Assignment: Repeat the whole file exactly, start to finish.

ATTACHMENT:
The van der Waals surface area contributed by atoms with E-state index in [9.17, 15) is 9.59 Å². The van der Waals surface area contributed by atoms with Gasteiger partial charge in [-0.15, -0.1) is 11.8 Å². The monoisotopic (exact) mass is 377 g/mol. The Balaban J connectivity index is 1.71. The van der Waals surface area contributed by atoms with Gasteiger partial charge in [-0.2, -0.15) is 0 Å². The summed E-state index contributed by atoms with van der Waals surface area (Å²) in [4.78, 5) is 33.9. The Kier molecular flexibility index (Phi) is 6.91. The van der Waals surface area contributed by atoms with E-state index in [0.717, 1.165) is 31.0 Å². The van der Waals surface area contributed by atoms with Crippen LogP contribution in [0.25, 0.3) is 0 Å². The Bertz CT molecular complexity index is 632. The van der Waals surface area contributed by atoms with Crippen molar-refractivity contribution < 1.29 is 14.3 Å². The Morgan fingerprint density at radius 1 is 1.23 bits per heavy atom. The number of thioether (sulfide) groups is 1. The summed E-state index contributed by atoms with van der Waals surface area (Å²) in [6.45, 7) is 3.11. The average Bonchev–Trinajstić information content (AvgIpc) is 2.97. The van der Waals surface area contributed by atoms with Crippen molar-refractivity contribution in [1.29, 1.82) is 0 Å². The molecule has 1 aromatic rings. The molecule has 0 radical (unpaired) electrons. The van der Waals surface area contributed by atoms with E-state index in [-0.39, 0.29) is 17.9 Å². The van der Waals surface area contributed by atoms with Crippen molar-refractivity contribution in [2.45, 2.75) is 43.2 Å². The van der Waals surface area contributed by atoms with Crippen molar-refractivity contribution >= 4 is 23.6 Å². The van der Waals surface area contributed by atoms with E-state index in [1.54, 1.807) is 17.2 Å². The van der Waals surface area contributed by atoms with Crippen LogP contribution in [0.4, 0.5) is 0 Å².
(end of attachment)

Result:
The van der Waals surface area contributed by atoms with E-state index in [9.17, 15) is 9.59 Å². The van der Waals surface area contributed by atoms with Gasteiger partial charge in [-0.15, -0.1) is 11.8 Å². The monoisotopic (exact) mass is 377 g/mol. The Balaban J connectivity index is 1.71. The van der Waals surface area contributed by atoms with Gasteiger partial charge in [-0.2, -0.15) is 0 Å². The summed E-state index contributed by atoms with van der Waals surface area (Å²) in [4.78, 5) is 33.9. The Kier molecular flexibility index (Phi) is 6.91. The van der Waals surface area contributed by atoms with E-state index in [0.717, 1.165) is 31.0 Å². The van der Waals surface area contributed by atoms with Crippen LogP contribution in [0.25, 0.3) is 0 Å². The Bertz CT molecular complexity index is 632. The van der Waals surface area contributed by atoms with Crippen molar-refractivity contribution < 1.29 is 14.3 Å². The Morgan fingerprint density at radius 1 is 1.23 bits per heavy atom. The number of thioether (sulfide) groups is 1. The summed E-state index contributed by atoms with van der Waals surface area (Å²) in [6.45, 7) is 3.11. The average Bonchev–Trinajstić information content (AvgIpc) is 2.97. The van der Waals surface area contributed by atoms with Crippen molar-refractivity contribution in [1.29, 1.82) is 0 Å². The molecule has 1 aromatic rings. The molecule has 0 radical (unpaired) electrons. The van der Waals surface area contributed by atoms with E-state index in [-0.39, 0.29) is 17.9 Å². The van der Waals surface area contributed by atoms with Crippen molar-refractivity contribution in [2.45, 2.75) is 43.2 Å². The van der Waals surface area contributed by atoms with Crippen molar-refractivity contribution >= 4 is 23.6 Å². The van der Waals surface area contributed by atoms with E-state index in [1.54, 1.807) is 17.2 Å². The van der Waals surface area contributed by atoms with Crippen LogP contribution in [0.4, 0.5) is 0 Å².